Mark 15 contains a number of ironies that point to the heart of the cross:
Jesus who had never done anything wrong condemned as a criminal.
27 They crucified two rebels with him, one on his right and one on his left
The insults of the crowd
29 Those who passed by hurled insults at him, shaking their heads and saying, “So! You who are going to destroy the temple and build it in three days, 30 come down from the cross and save yourself!”
As far as they could see it here was a man who had claimed to be able to tear down a temple and rebuild it hanging on a cross helpless. Yet in his death he was tearing down a temple (see John 2), and it would be rebuilt in 3 days when he rose again.
31 In the same way the chief priests and the teachers of the law mocked him among themselves. “He saved others,” they said, “but he can’t save himself! 32 Let this Messiah, this king of Israel, come down now from the cross, that we may see and believe.” Those crucified with him also heaped insults on him.
He saved others, himself he cannot save. No doubt this was inspired by the sight of Jesus hanging on the cross, the one who had healed so many (healed and saved are often the same word in the Greek) unable to put himself right. Of course they were wrong. He could have saved himself. But also they were right. He could not save himself and heal us. He could not give himself life and also give us life. That is the essence of substitution. He dies in our place. He does what we cannot do.
33 At noon, darkness came over the whole land until three in the afternoon. 34 And at three in the afternoon Jesus cried out in a loud voice, “Eloi, Eloi, lema sabachthani?” (which means “My God, my God, why have you forsaken me?”).
35 When some of those standing near heard this, they said, “Listen, he’s calling Elijah.”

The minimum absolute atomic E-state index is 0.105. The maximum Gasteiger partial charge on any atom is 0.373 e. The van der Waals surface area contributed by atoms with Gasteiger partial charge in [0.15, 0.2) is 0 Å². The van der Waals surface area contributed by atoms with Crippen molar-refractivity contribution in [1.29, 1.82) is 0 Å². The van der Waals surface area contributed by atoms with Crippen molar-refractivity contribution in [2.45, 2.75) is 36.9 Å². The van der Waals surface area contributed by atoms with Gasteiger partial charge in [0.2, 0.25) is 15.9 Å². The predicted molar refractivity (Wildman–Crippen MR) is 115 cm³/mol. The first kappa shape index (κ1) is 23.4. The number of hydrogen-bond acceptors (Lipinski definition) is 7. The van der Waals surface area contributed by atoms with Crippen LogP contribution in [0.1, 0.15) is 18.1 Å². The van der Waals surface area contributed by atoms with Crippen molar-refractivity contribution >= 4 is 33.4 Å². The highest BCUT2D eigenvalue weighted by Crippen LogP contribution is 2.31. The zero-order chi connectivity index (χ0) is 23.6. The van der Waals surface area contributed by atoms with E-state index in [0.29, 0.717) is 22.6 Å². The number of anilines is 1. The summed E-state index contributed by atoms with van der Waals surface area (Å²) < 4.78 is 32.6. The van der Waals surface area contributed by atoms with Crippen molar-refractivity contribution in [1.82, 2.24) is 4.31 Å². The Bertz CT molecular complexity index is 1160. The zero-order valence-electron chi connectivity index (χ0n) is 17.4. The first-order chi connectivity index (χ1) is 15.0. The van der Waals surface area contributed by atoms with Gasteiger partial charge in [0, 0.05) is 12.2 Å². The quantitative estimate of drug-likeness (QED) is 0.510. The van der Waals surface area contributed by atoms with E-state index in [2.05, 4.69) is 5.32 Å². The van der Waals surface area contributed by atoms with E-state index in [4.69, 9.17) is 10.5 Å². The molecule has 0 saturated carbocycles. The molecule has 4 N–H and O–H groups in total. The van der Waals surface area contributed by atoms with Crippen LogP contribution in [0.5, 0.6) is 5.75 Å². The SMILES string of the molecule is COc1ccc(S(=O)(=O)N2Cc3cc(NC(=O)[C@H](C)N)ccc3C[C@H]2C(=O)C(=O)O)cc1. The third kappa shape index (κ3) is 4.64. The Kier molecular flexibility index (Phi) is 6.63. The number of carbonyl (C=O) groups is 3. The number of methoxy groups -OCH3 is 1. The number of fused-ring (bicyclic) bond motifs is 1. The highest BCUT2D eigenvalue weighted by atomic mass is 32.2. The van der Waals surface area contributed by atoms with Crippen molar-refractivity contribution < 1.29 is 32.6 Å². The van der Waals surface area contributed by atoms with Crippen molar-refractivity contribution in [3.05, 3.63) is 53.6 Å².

36 Someone ran, filled a sponge with wine vinegar, put it on a staff, and offered it to Jesus to drink. “Now leave him alone. Let’s see if Elijah comes to take him down,” he said.
37 With a loud cry, Jesus breathed his last.
Jesus, the Son of God dies forsaken by God the Father. Here is a deep mystery. How it can be that the loving Father turns his face away. And yet he does, while also being so united with Christ that this moment fills the Father too with pain. And yet Father and Son out of love for sinful human beings give the Son in our place, so that by his death we die and by his life we live. Also remember that God’s love is not in any sense created by the cross – it is not that somehow Jesus’ death enables God to love us – he always loves us; rather it is that the cross is the supreme display of God’s love because in it God reconciles us to himself – Romans 5. We should too remember that Jesus is quoting Psalm 22 and then we are reminded that forsakeness is not the whole story, after the pain, after the crucifixion comes joy. It’s friday, but Sunday is coming…
38 The curtain of the temple was torn in two from top to bottom. 39 And when the centurion, who stood there in front of Jesus, saw how he died, he said, “Surely this man was the Son of God!”
Here is another wonder. The chief priests said: “come down so that we can see and believe” – but if he had come down they would have never been able to see or believe. The Roman Centurion – the Gentile responsible for Jesus death, one “without God and without hope in the world” sees how Jesus died and believes. The sight that brings true life is not the sight of an impressive miracle, the sight that brings life is the Crucified Messiah. Folly to the Greek, weakness to the Jew – but to those being saved the power of God.